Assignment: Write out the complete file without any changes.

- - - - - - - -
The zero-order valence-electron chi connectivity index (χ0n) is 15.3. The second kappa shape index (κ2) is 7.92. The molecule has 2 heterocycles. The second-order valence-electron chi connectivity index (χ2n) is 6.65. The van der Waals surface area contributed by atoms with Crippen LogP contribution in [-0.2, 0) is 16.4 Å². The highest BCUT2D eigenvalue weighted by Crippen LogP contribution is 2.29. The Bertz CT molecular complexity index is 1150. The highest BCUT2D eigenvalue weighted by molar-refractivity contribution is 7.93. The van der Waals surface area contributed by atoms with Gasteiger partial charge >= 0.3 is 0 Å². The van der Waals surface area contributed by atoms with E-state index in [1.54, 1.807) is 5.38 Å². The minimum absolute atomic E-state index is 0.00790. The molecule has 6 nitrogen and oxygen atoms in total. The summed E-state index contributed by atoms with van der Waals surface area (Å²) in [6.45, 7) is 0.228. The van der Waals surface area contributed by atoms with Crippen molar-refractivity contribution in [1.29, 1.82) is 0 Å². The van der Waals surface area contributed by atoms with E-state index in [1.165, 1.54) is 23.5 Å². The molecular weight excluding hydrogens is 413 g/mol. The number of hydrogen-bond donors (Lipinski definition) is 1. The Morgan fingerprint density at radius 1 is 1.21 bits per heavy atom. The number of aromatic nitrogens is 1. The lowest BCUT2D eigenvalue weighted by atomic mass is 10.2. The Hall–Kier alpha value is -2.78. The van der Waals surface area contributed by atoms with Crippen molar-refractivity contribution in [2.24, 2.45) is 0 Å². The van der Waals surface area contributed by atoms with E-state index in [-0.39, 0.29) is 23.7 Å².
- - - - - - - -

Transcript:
The zero-order valence-electron chi connectivity index (χ0n) is 15.3. The second kappa shape index (κ2) is 7.92. The molecule has 2 heterocycles. The second-order valence-electron chi connectivity index (χ2n) is 6.65. The van der Waals surface area contributed by atoms with Crippen LogP contribution in [-0.2, 0) is 16.4 Å². The highest BCUT2D eigenvalue weighted by Crippen LogP contribution is 2.29. The Bertz CT molecular complexity index is 1150. The highest BCUT2D eigenvalue weighted by molar-refractivity contribution is 7.93. The van der Waals surface area contributed by atoms with Gasteiger partial charge >= 0.3 is 0 Å². The van der Waals surface area contributed by atoms with E-state index in [1.54, 1.807) is 5.38 Å². The minimum absolute atomic E-state index is 0.00790. The molecule has 6 nitrogen and oxygen atoms in total. The summed E-state index contributed by atoms with van der Waals surface area (Å²) in [6.45, 7) is 0.228. The van der Waals surface area contributed by atoms with Crippen molar-refractivity contribution in [1.29, 1.82) is 0 Å². The van der Waals surface area contributed by atoms with E-state index in [1.165, 1.54) is 23.5 Å². The molecular weight excluding hydrogens is 413 g/mol. The number of hydrogen-bond donors (Lipinski definition) is 1. The Morgan fingerprint density at radius 1 is 1.21 bits per heavy atom. The number of aromatic nitrogens is 1. The lowest BCUT2D eigenvalue weighted by atomic mass is 10.2. The Hall–Kier alpha value is -2.78. The van der Waals surface area contributed by atoms with Crippen molar-refractivity contribution in [2.24, 2.45) is 0 Å². The van der Waals surface area contributed by atoms with E-state index in [-0.39, 0.29) is 23.7 Å².